Characteristics of Mushrooms

What are the characteristics of mushrooms? All mushrooms are fungi. However, all fungi cannot be mushrooms. So, they belong to the Kingdom of fungi and differ from plants and animals.

The young or baby mushrooms bud off through primordium and are called pinheads. Mature mushrooms are the fruiting bodies called sporophores. They vary significantly in size, colour, and shape.

Not all the mushrooms are edible. But, most edible mushrooms belong to two major classes, basidiomycetes and ascomycetes.

This post will give explicit information about the general characteristics of mushrooms, like appearance, growth, nutrition, types and so forth.

Content: Characteristics of Mushrooms

  1. Structural Characteristics of Mushroom
  2. Growth Characteristics of Mushrooms
  3. Classification
  4. Spores
  5. Reproduction

Parts of Mushrooms

Let’s talk about the structural characteristics of mushrooms.

What do mushrooms look like? Looking at the mushroom, you will notice a short stalk or stem with a disc-shaped cap. When you look underside the opened cap, you may see a series of closely spaced slits called gills. Numerous pores occupy the space between the gills that hold spores.

What are the parts of mushrooms? If you ask someone to describe a mushroom, you will hear the same thing we discuss here.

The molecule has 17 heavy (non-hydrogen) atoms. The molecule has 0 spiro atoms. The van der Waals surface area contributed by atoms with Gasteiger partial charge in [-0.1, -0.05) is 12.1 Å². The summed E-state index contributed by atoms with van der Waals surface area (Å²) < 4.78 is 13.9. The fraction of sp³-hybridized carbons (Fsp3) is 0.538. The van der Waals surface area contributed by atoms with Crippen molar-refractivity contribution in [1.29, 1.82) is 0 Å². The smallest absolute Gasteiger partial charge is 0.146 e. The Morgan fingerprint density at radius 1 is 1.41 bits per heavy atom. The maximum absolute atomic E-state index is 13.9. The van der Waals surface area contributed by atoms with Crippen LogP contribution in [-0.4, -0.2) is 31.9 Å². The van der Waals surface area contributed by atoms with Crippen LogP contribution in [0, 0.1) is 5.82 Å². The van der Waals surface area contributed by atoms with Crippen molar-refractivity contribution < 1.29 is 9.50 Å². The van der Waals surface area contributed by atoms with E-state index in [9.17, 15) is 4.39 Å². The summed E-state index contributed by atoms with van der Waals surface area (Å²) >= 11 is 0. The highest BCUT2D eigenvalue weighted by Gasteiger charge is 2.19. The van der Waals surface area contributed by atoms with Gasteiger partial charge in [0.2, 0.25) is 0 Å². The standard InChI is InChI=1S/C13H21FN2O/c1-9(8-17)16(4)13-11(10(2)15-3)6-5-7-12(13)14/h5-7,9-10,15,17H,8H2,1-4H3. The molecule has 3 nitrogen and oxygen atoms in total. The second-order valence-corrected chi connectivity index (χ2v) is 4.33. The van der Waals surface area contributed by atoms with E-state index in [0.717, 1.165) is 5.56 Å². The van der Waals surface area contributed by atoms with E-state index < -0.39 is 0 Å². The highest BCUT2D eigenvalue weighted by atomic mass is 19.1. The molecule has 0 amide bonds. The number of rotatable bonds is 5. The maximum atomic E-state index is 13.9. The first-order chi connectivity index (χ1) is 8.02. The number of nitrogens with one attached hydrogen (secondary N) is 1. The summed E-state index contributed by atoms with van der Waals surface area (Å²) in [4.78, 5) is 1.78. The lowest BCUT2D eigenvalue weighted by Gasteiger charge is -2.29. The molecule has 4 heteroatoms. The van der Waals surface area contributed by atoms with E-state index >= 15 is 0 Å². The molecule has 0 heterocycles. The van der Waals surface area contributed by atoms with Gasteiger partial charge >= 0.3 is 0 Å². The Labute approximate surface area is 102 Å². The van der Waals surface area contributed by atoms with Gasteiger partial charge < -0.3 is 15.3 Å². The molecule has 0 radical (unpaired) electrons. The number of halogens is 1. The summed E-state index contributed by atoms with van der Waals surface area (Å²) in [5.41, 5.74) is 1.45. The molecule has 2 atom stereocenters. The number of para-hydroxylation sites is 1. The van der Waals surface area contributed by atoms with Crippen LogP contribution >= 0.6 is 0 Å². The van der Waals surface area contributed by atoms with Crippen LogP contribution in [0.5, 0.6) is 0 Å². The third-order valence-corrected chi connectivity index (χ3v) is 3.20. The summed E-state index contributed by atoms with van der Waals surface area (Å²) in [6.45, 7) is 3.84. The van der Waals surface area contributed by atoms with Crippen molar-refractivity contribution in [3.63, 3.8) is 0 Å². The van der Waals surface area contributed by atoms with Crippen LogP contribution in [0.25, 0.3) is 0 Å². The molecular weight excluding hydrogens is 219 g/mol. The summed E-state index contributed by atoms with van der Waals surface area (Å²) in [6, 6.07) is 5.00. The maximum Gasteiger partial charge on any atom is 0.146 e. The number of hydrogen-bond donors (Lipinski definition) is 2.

Parts of the mushroom


It is the stalk of a mushroom, supporting the mushroom’s cap. Stipe is the technical term to indicate the stem of a mushroom. Sterile hyphal tissues line up the stipe.

You can easily pull apart the cap and the stem. The stem can be rigid, smooth or hollow. The colour, interior flesh and surface texture of the stipe differ.


It appears to be a cup-like structure. The volva is at the base of the mushroom’s stipe. It is a remnant of the universal veil. The volva is a membrane temporarily enclosing the immature mushroom or primordium.

This membrane ruptures as the mushroom’s stipe grow. This structure is common in the mushrooms of the phylum basidiomycota.


It appears as a ring-like structure. The annulus is the membrane encircling the stipe and present under the cap.

It is a remnant of a partial veil. The annulus is a membrane that covers the gills of the immature mushroom. This membrane ruptures as the cap grows.


It is the top portion of the mushroom. Cap of mushrooms could be of various shapes and colours. Pileus is a technical term that indicates the cap.